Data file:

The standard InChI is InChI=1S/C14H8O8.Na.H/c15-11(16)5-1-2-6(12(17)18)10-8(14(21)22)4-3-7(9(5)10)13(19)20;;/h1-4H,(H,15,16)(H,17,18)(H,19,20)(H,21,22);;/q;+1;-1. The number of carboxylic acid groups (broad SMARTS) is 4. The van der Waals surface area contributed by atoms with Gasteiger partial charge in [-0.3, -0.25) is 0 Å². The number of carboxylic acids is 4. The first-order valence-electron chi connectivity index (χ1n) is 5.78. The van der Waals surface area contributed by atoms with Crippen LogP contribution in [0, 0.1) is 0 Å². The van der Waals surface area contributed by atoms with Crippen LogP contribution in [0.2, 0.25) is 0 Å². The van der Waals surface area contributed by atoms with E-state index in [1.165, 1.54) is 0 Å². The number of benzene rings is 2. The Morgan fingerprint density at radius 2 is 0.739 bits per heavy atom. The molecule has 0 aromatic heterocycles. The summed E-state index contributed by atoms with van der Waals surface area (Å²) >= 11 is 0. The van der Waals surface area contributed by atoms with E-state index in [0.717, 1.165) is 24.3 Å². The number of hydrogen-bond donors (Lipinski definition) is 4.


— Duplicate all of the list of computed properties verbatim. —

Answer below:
The standard InChI is InChI=1S/C14H8O8.Na.H/c15-11(16)5-1-2-6(12(17)18)10-8(14(21)22)4-3-7(9(5)10)13(19)20;;/h1-4H,(H,15,16)(H,17,18)(H,19,20)(H,21,22);;/q;+1;-1. The number of carboxylic acid groups (broad SMARTS) is 4. The van der Waals surface area contributed by atoms with Gasteiger partial charge in [-0.3, -0.25) is 0 Å². The number of carboxylic acids is 4. The first-order valence-electron chi connectivity index (χ1n) is 5.78. The van der Waals surface area contributed by atoms with Crippen LogP contribution in [0, 0.1) is 0 Å². The van der Waals surface area contributed by atoms with Crippen LogP contribution in [0.2, 0.25) is 0 Å². The van der Waals surface area contributed by atoms with E-state index in [1.165, 1.54) is 0 Å². The number of benzene rings is 2. The Morgan fingerprint density at radius 2 is 0.739 bits per heavy atom. The molecule has 0 aromatic heterocycles. The summed E-state index contributed by atoms with van der Waals surface area (Å²) >= 11 is 0. The van der Waals surface area contributed by atoms with E-state index in [0.717, 1.165) is 24.3 Å². The number of hydrogen-bond donors (Lipinski definition) is 4.